Angels by Billy Graham How can you go wrong reading a book by Billy Graham? I was prompted to read this book after a late night discussion at our family reunion last fall between one of my great aunts and her brother, my great uncle. I have never seen so heated a debate between the two as they discussed angels. I had to go out and do a little research for myself. Let's just say I now know which one was right that night! Not that I would ever say anything to the one who was wrong. This was my first study on angels and I found it inspiring and reassuring. My copy of this book is completely marked up with underling, stars, and exclamation points. Truly a sign of a good book!
A Higher Call by Adam Makos. "An incredible true story of combat and chivalry in the war-torn skies of World War II." I would consider myself a novice history buff with a fascination with WWII. And yet this book gave me a view point of the war that I had never seen before, that of a German fighter pilot. The story begins with civil liberties slowly being taken away. And like watching a horror film where the blond haired girl (they are always blond for some reason) walks out of the cabin late at night by herself to inspect a strange noise, you want to yell "STOP! Don't you see what's coming??? Don't you know where this is heading?" Likewise in this book you watch a society fall prey and a few men cause mayhem and the lives of millions. And this is just the first couple of chapters. There are so many nuggets of German pilot chivalry (and American) I want to share with you but more important is the realization of the difficult situations that pilots on both sides of the war were put into. There choices were not easy but the ones highlighted in this book acted with honor.
In addition to the main chivalrous event in this book was the glimpse into my grandfather's war years. He was stationed at Kimbolton in England just as Charlie Brown (the main American pilot in the book) and likewise was in the 379th Bomb Group and 525th Squadron. For this reason he was chosen to autograph the lithographs made in honor of the heroic event memorialized in this book. Through the book I was able to see things he saw (like waiting for your turn to take off and watching the skies as so many planes took off at once that some of them crashed into each other bursting into flames.) and get a taste of daily war life. The fear, courage, honor, skill, humanness, and grief all become real.
Friendship for Grown-Ups by Lisa Whelchel. I have watched Good Morning America a grand total of 2 times in my career as a stay at home mom but one of those times included an interview with Lisa Whelchel who was promoting this, at the time, newly released book. What she said got my attention, "I've always operated under the mistaken notion that the more perfect I was, the more people would like me and want to connect with me. So I kept a slick, glossy finish on my layer of protection. What I learned was, ultimately, my very shininess acted like Teflon and prevented any kind of lasting bond." Ouch, I had no idea that Lisa Whelchel had been stalking me! Oh, wait. Never mind she was talking about herself.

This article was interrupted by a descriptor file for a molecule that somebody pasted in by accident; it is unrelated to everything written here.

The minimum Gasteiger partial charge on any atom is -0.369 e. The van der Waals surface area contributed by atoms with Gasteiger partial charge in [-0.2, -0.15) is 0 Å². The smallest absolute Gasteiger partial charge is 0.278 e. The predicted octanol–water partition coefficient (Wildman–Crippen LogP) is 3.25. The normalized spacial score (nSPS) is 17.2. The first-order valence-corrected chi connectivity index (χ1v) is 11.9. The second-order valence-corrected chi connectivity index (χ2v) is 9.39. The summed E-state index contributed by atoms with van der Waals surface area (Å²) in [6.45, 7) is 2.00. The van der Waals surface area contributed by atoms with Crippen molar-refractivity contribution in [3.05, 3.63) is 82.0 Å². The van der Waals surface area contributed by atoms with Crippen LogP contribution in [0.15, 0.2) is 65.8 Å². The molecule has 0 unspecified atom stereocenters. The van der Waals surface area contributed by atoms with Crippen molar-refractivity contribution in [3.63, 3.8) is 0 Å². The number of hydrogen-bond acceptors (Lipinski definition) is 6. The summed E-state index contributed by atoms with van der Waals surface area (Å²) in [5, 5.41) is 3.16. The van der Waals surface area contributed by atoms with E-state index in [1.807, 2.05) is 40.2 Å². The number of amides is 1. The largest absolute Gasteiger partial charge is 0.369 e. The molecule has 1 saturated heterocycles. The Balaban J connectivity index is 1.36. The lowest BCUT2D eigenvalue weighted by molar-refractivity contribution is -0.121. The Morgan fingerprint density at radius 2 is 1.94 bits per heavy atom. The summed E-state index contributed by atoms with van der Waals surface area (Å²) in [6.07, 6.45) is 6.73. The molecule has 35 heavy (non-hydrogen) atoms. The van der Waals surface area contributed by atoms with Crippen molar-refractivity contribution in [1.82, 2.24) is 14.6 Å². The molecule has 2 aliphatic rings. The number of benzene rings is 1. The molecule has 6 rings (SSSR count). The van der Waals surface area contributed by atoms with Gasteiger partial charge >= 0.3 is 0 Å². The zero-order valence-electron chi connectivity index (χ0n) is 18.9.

This book made me realize I SUCK as a friend. I look at trying to be perfect as helpful and encouraging to my friends. It is not. I also realized that I am TERRIBLE at keeping up with my friends. Last week I read this book and realized I NEVER call my friends because I know how busy they are and I don't want to disturb them. Two days ago I found out that while I was reading about being a terrible friend, one of my best friends was having one of the worst weeks in her life (on top of an already horrific year no less) and was in the hospital. Note to self, call friends more! All I can say is that after reading this book I have a heart of repentance.
How Children Succeed by Paul Tough. I found the research presented in this book fascinating! I initially picked it out to read from a parenting standpoint. In reality it's also for teachers, administrators, and anyone who cares about extreme poverty as the book does center around the roughest sect of inner city kids. It's amazing that the schools deemed worse in the US are not neglected as we assume. But rather many have had millions upon millions invested in them through government programs that fail to make a dent lack of successful adults coming out of these schools (government programs that don't work, who knew?). There are also tidbits about why kids from wealthy and middle income families sometimes don't succeed. Tough covers case studies, sociology, and neuroscience in hopes of finding the answer to the age old question of curing poverty. You'll just have to read the book to find out his conclusions and to make your own.
The Inside Tract by Gerald E. Mullin, M.D. and Kathie Madonna Swift, M.S., R.D., L.D.N. This one was read for continuing education hours with a little disappointment. Although it was marketed in an education catalogue for R.D.'s it's really more of a book for the novice. I could see it being useful for a dietitian that specializes in another area who is looking to expand into the GI/allergies/feed sensitivity scene. Still I was able to take away many statistics and interesting facts that will find their way into my counseling sessions and seminars. There was also a section on herbs and GI disorders that will be a great reference in the future as I usually just recommend essential oils and just a few herbal teas. In fact I think my next cont. ed might be an herbal study. It will be a good fit for my practice I think.
A Christmas Carol by Charles Dickens. This classic really doesn't need a recap from me!